I want to share this most recent project with you wonderful supporters of my work. The story of the piece is as follows:
Charm for Asian and African Women Farmers
Caryl Henry Alexander
Tradition, my sisters, is what brings this artwork—Charm for Asian and African Women Farmers—into being. The work was conceived after a lively conversation that I had with three leading women at Vietlead.org, a Vietnamese community cultural organization in Philadelphia, Pennsylvania. The conversation was about growing “bitter melon” (Momordica charantia), which is a much loved and traditional medicinal food in Asia.
There was an elder woman farmer from Vietnam, who had been growing bitter melon for many years. She was happy to share her practice with me. She helped me to understand the plant intimately; and it was a beautiful experience. She explained how to treat the roots as the plant grows to support a strong harvest and made clear how to manage the vine’s growth with a mind to support its proliferation of blossoms and, ultimately, fruit.
For me, it was a magical conversation because I had been studying this amazing plant in my plant medicine classes. The generous spirits of these women are with me in my garden today as I cultivate the plant medicine that supports my well being and that of many in my community.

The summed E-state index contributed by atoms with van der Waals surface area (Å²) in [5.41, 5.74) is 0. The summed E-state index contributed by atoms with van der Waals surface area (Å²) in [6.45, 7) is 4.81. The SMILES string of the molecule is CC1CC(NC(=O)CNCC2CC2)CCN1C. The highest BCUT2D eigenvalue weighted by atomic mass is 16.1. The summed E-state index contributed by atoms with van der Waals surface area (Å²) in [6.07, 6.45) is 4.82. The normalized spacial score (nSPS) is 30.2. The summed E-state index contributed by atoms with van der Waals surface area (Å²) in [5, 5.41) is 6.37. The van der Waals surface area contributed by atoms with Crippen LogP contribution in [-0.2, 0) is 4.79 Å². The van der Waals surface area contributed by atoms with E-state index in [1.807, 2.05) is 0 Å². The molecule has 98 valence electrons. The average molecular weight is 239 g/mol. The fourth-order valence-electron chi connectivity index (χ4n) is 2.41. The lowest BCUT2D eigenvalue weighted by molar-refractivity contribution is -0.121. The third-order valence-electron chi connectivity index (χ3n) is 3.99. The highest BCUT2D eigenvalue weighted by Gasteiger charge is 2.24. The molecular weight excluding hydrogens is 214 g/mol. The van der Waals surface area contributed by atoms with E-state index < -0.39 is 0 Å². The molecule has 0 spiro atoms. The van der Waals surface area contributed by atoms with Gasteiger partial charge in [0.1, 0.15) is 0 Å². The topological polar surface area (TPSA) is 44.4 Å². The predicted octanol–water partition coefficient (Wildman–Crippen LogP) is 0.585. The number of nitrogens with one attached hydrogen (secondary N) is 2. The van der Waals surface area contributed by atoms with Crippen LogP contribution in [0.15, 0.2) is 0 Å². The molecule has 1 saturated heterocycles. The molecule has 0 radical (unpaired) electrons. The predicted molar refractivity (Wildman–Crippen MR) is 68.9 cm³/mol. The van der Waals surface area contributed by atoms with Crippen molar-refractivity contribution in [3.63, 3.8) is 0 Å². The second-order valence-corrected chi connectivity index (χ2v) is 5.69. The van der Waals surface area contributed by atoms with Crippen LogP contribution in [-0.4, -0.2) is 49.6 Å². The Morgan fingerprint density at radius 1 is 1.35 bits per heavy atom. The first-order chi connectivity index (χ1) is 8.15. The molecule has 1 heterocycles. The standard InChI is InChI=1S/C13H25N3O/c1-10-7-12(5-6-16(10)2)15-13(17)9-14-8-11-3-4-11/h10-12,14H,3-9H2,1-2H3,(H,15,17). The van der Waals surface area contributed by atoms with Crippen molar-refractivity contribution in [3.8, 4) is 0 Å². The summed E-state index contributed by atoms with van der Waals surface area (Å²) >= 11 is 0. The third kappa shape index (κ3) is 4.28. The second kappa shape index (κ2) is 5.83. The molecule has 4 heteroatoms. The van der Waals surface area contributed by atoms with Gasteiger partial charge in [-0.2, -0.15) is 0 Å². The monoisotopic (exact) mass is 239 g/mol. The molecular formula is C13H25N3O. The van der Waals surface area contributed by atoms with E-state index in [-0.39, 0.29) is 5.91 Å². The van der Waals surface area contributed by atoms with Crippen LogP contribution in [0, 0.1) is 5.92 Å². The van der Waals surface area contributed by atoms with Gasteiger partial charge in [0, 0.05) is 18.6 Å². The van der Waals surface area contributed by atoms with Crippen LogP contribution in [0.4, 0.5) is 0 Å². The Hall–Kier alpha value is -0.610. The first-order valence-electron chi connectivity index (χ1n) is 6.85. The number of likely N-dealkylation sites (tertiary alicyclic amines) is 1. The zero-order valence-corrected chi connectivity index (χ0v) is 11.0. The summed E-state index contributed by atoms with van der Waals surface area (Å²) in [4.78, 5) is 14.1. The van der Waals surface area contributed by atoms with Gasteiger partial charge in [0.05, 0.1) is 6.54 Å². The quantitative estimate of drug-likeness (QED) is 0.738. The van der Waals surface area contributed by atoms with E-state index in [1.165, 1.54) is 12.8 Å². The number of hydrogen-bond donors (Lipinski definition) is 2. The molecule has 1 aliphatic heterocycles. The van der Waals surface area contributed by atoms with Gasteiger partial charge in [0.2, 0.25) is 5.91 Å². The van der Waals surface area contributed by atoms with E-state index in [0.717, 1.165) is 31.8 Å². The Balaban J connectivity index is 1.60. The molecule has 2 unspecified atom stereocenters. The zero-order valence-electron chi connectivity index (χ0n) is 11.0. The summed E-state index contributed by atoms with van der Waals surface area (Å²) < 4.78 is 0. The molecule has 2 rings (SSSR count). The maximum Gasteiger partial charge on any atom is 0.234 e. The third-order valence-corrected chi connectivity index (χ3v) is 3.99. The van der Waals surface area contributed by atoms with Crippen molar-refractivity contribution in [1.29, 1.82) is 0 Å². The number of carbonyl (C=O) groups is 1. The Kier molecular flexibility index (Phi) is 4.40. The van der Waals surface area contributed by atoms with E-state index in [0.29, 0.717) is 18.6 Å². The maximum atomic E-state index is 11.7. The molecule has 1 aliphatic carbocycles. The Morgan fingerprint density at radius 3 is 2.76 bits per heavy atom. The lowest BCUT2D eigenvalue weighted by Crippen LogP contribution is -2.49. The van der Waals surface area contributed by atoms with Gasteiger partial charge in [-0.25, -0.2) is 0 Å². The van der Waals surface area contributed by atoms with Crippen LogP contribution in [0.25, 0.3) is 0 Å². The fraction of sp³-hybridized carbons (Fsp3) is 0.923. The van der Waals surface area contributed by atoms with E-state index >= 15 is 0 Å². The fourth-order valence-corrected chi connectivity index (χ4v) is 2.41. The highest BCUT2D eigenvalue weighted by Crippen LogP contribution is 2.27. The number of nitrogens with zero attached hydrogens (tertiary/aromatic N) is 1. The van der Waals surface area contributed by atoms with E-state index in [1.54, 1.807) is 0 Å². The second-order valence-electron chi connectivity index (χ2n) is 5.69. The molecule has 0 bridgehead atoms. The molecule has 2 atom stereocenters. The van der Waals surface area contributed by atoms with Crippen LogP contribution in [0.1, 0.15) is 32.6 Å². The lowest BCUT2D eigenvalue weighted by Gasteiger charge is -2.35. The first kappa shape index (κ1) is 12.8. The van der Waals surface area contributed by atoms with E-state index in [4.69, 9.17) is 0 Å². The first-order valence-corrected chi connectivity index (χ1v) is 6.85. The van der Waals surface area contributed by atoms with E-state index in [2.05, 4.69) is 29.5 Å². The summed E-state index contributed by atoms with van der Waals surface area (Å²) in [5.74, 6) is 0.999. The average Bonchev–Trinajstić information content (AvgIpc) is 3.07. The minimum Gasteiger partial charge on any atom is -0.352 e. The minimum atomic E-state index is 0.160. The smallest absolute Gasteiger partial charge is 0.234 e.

When I traveled to West Africa this past winter, my plan was to create artworks that are plant-based both thematically as well as materially. I visioned connecting with Nigerian and Ghanaian women farmers and herbalists to learn about their traditions and current practices in plant medicine.
I began to notice at least one of these plants, which is a shrub, in most family urban compounds; and saw fields of the plant being cultivated whenever I traveled to rural areas. I learned about the life cycle of the plant, its anatomy, and how it is grown and used by women to strengthen the health and wellness of their families and communities.
I came to realize that this plant’s medicine, its cultural context, and the connection that the women had to it is quite similar to that of the bitter melon. The bitter spirit of these plants is what is most prized in both culinary and medicinal practice.
It is in the healing energetics of the plants in this charm that I endeavor to connect my Asian and African farming sisters. It is a coming together of the power of the earth, the soil, water, and the seasons.
Thank you, my Asian and African sisters, for sharing your wisdom and connection with our planet. We are one in our love of the earth.
Charm for Asian and African Women Farmers was created in Ibadan, Nigeria; Ntonso, Ghana; and Clinton, Maryland (USA).
It is comprised of plant-based materials including banana and pineapple leaves, lemon grass, cotton, sumac flowers, onion skin, English ivy, and bamboo; and finished off with acrylic paint and love.